Sexually transmitted infections can be caused by:

  • Bacteria (gonorrhea, syphilis, chlamydia)
  • Parasites (trichomoniasis)
  • Viruses (human papillomavirus, genital herpes, HIV)

Sexual activity plays a role in spreading many other infectious agents, although it's possible to be infected without sexual contact. Examples include the hepatitis A, B and C viruses, shigella, and Giardia intestinalis.

Anyone who is sexually active risks exposure to a sexually transmitted infection to some degree. Factors that may increase that risk include:

  • Having unprotected sex. Vaginal or anal penetration by an infected partner who is not wearing a latex condom significantly increases the risk of getting an STI. Improper or inconsistent use of condoms can also increase your risk.

    Oral sex is less risky but may still transmit infection without a latex condom or dental dam. Dental dams — thin, square pieces of rubber made with latex or silicone — prevent skin-to-skin contact.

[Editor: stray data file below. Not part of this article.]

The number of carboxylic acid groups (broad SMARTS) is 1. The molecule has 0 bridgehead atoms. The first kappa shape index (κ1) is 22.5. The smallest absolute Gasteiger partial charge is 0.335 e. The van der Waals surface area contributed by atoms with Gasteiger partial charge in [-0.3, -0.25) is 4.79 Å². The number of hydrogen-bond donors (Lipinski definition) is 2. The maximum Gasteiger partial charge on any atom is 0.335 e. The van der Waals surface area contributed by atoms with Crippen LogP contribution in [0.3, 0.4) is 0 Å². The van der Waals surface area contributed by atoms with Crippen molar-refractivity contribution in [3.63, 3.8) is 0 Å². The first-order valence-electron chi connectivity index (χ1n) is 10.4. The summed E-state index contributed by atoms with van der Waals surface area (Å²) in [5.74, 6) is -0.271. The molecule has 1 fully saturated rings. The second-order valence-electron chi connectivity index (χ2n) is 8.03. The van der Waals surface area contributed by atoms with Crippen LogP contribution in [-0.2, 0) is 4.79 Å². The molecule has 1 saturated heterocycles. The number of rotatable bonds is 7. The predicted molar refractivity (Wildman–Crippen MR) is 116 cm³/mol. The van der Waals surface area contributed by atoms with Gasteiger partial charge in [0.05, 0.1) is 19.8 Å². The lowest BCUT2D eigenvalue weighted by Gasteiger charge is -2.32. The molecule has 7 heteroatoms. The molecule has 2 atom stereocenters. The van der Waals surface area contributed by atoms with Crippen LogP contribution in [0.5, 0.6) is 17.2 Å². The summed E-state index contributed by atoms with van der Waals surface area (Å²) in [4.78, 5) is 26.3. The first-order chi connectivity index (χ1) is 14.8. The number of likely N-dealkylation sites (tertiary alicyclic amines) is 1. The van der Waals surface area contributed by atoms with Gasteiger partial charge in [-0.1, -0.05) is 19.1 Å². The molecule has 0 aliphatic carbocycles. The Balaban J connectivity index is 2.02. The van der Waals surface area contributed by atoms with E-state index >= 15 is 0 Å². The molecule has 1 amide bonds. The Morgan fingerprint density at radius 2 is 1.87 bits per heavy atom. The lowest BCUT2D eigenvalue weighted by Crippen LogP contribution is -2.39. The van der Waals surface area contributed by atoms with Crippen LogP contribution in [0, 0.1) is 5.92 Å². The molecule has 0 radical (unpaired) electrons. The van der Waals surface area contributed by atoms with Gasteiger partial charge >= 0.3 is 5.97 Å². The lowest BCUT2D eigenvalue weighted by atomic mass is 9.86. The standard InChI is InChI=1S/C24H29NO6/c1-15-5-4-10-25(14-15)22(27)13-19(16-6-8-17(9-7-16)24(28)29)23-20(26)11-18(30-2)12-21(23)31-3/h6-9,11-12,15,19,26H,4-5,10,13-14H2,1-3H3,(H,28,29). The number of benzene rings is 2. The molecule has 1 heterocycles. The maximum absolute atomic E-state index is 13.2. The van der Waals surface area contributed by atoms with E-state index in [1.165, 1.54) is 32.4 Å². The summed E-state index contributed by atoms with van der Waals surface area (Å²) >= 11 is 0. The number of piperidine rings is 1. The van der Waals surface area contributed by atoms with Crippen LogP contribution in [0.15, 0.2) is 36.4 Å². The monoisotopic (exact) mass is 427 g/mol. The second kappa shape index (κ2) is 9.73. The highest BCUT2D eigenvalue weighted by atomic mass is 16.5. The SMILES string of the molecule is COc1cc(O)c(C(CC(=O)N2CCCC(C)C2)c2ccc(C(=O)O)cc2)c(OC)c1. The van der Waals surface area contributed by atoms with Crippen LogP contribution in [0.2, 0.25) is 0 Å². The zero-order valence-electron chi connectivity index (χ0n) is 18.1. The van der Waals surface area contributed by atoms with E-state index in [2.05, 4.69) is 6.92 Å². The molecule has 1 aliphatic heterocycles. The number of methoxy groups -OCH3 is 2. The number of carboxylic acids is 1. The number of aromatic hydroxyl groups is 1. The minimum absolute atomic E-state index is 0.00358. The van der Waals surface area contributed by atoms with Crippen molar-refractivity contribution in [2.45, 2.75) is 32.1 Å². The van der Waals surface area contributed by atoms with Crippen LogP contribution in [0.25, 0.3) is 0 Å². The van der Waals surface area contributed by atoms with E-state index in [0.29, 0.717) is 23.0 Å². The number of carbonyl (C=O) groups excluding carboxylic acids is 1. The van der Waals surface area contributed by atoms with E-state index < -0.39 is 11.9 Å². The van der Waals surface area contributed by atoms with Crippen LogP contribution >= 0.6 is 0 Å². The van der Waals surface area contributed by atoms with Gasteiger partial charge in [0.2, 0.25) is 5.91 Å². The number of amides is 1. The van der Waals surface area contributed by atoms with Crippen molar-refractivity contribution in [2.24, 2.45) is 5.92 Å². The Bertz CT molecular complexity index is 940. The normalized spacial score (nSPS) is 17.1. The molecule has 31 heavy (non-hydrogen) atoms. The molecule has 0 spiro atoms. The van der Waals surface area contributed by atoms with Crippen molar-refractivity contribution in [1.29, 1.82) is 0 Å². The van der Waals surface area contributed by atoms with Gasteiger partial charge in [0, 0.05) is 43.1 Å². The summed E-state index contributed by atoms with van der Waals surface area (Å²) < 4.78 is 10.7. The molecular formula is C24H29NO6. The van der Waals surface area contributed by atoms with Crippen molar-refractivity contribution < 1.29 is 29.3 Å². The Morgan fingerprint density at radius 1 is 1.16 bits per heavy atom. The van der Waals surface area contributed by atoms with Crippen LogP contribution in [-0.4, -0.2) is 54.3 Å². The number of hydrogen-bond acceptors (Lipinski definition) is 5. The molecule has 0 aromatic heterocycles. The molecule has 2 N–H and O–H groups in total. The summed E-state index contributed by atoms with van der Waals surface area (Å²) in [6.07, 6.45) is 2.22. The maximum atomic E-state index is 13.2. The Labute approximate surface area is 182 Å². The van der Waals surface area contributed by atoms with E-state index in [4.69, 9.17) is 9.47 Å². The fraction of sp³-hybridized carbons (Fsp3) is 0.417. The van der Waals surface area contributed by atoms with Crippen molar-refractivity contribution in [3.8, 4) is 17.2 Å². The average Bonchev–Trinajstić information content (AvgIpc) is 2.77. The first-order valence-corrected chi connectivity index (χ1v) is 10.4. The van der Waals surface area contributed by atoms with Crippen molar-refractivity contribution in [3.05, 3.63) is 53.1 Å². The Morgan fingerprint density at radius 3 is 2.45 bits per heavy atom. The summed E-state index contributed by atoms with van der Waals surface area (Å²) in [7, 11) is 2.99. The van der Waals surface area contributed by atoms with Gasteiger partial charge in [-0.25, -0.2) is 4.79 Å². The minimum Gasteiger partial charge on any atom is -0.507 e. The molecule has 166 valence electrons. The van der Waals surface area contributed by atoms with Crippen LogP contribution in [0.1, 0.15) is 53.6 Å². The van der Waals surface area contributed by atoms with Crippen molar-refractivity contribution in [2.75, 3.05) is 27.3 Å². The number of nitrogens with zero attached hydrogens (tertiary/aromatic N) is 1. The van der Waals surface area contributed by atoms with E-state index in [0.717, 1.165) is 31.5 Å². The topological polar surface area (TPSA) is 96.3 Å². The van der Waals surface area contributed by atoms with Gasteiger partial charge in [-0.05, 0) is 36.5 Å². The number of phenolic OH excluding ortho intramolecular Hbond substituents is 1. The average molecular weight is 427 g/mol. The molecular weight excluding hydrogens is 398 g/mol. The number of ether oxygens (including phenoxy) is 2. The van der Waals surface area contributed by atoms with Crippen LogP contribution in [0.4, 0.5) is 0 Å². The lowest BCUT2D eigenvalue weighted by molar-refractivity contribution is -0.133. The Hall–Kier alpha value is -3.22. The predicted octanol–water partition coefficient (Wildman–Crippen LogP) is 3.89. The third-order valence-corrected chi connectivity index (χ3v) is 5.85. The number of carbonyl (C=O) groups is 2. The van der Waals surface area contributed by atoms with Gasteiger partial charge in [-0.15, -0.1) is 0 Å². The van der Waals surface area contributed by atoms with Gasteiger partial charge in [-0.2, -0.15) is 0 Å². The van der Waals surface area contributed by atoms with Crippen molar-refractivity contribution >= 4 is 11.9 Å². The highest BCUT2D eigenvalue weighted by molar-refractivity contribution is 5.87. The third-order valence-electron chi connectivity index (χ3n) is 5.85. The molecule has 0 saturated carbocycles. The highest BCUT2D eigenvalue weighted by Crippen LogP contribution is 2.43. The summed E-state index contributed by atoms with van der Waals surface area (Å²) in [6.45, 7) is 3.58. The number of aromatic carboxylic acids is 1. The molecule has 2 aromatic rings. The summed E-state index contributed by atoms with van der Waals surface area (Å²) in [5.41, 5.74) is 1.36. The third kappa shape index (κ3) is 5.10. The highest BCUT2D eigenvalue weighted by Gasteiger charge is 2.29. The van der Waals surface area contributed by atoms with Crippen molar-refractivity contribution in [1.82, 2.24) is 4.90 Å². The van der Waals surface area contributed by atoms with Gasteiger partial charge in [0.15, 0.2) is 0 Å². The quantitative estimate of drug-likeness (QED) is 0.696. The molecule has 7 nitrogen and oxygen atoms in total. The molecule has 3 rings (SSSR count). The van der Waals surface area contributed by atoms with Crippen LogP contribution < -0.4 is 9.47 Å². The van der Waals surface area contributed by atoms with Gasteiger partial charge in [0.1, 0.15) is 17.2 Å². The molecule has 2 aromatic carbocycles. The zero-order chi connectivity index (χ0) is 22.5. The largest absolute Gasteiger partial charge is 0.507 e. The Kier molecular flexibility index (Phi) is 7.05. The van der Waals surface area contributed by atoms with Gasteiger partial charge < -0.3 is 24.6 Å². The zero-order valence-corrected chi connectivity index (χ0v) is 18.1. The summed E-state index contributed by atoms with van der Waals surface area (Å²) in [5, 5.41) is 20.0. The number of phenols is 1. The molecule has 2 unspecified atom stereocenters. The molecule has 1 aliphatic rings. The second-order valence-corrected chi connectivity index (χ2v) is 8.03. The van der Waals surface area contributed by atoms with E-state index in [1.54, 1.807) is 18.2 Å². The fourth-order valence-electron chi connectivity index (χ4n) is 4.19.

• Having sexual contact with multiple partners. The more people you have sexual contact with, the greater your overall exposure risks. This is true for concurrent partners as well as monogamous consecutive relationships.
  • Having a history of STIs. Being infected with one STI makes it much easier for another STI to take hold. If you're infected with herpes, syphilis, gonorrhea or chlamydia and you have unprotected sex with an HIV-positive partner, you're more likely to contract HIV. Also, it's possible to be reinfected by the same infected partner if he or she isn't also treated.
  • Anyone forced to have sexual intercourse or sexual activity. Dealing with rape or assault can be difficult, but it is important to be seen as soon as possible. Screening, treatment and emotional support can be offered.
  • Abusing alcohol or using recreational drugs. Substance abuse can inhibit your judgment, making you more willing to participate in risky behaviors.